‘There is currently a slight turn away from the standard balayage look to something more subtle,’ explains Josh. ‘We are looking at low-fi colour but high-fi condition. Multi-tonal, natural effects are what we’ve been perfecting for the runway and now in the atelier.
‘You should question whether it’s actually coloured or not; it’s about a low-key, hyper-natural vibe. For the high-fi condition, I would recommend the Redken in-salon glossing treatment. The Redken ‘Toning Tweakments’ in-salon service menu includes the ‘Balayage Booster’, a Shades EQ gloss shot.
‘These are demi-permanent colour that have been coined the ‘lip-gloss’ of hair, due to their conditioning properties that give a flawless shine and vibrancy. Non-committal, easy in-salon use – colour that enhances hair condition.’
Some celebrities who love balayage include Rosie Huntington-Whiteley, Olivia Palermo, Jessica Biel, Jennifer Lopez, Kim Kardashian and Miley Cyrus.
And don’t think just because you don’t have long hair you can’t achieve the look. No matter how short your hair, you can rock balayage. Case in point? Ruby Rose’s balayage pixie crop.
Does it require a lot of maintenance?
‘Typically balayage requires far less maintenance than traditional colour. It grows out beautifully and there are no strong regrowth lines,’ says Richard Ward. It also means you can wait for longer between appointments so it’s ‘the perfect technique for a modern, busy woman.’
‘If you want to make your balayage last as long as possible, opt for a babylight – it’s the most subtle type of colour you can go for,’ advises Josh Wood. Investing in some good quality colour care styling products is also advisable to keep your colour looking fresh for longer. For example, have a look at hair toners or one of the best purple shampoos.
If your colour turns brassy after a while you can ‘refresh it without going for a full top up with a toner or gloss to give your shine back.’ says Wood.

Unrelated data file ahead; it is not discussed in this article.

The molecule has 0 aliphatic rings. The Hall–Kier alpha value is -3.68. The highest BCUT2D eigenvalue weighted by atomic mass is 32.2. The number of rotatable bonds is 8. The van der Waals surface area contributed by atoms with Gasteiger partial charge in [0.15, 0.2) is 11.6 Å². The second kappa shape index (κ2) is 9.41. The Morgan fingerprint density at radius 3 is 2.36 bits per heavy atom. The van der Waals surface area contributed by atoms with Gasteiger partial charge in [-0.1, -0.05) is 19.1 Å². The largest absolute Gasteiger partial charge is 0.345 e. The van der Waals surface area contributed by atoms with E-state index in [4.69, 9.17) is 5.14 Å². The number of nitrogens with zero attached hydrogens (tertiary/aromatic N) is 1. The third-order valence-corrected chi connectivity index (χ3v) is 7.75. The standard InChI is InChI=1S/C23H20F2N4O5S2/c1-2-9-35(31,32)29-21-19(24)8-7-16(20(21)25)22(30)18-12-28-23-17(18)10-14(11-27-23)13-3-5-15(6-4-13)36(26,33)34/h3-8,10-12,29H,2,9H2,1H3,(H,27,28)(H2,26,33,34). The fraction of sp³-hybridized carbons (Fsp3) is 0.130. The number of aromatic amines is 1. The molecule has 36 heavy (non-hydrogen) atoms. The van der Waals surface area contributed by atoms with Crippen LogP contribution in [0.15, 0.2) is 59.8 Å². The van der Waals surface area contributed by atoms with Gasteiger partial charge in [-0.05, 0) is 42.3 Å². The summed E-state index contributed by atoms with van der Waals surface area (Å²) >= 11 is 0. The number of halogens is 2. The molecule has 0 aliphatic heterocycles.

Grace Lindsay, Marie Claire’s e-commerce writer loves her balayage because of how easy the upkeep is. ‘I will never go back to highlights after getting balayage. It allows me to lighten my locks without having to get my roots touched up every couple of months. Plus, I only have to get it done about twice a year so I save money too.’
Is it suitable for all hair types/lengths?
‘Balayage is for all, all hair types and hair colours,’ says Reed. ‘It’s a wonderfully beautiful technique that can be dialled up or down, perfectly personalised depending on the desired end finish. The key to maintaining this look on all hair types is colour maintenance.’
It works on both light and dark hair depending on how much lighter you want to go and all hair textures. You can ask for balayage to blonde or balayage for brown hair or dark hair, and your colourist will be able to tailor the style to you. Straight, wavy or curly; whatever category your hair, the colour can work well and look great.
‘Balayage works on all hair lengths apart from on very short or cropped hair (think Pixie crops),’ advises international hair colourist, L’Oréal Professional Ambassador and Marie Claire’s 2018 Colourist of the Year Jack Howard.
The technique is particularly popular amongst celebrities with long, textured hair as it creates a beautiful, beachy style.
If however, you have balayage on you short hair – let’s say a bob – and then want to try the long beach style, Hershesons recently launched a range of balayage tape hair extensions, that will seamlessly blend in. The 60-minute service includes a colour-matching consultation, fitting, cut, wash & blow-dry and the tapes should last you up-to eight weeks, and the hair can be re-used up to three times.
How long does balayage last?
One of the biggest perks of this style is that ‘it doesn’t require as much upkeep as traditional colour,’ advises Josh Wood. The blended finish means you can leave longer between your salon appointments. And depending on the style you go for you can leave up to four months between top-ups.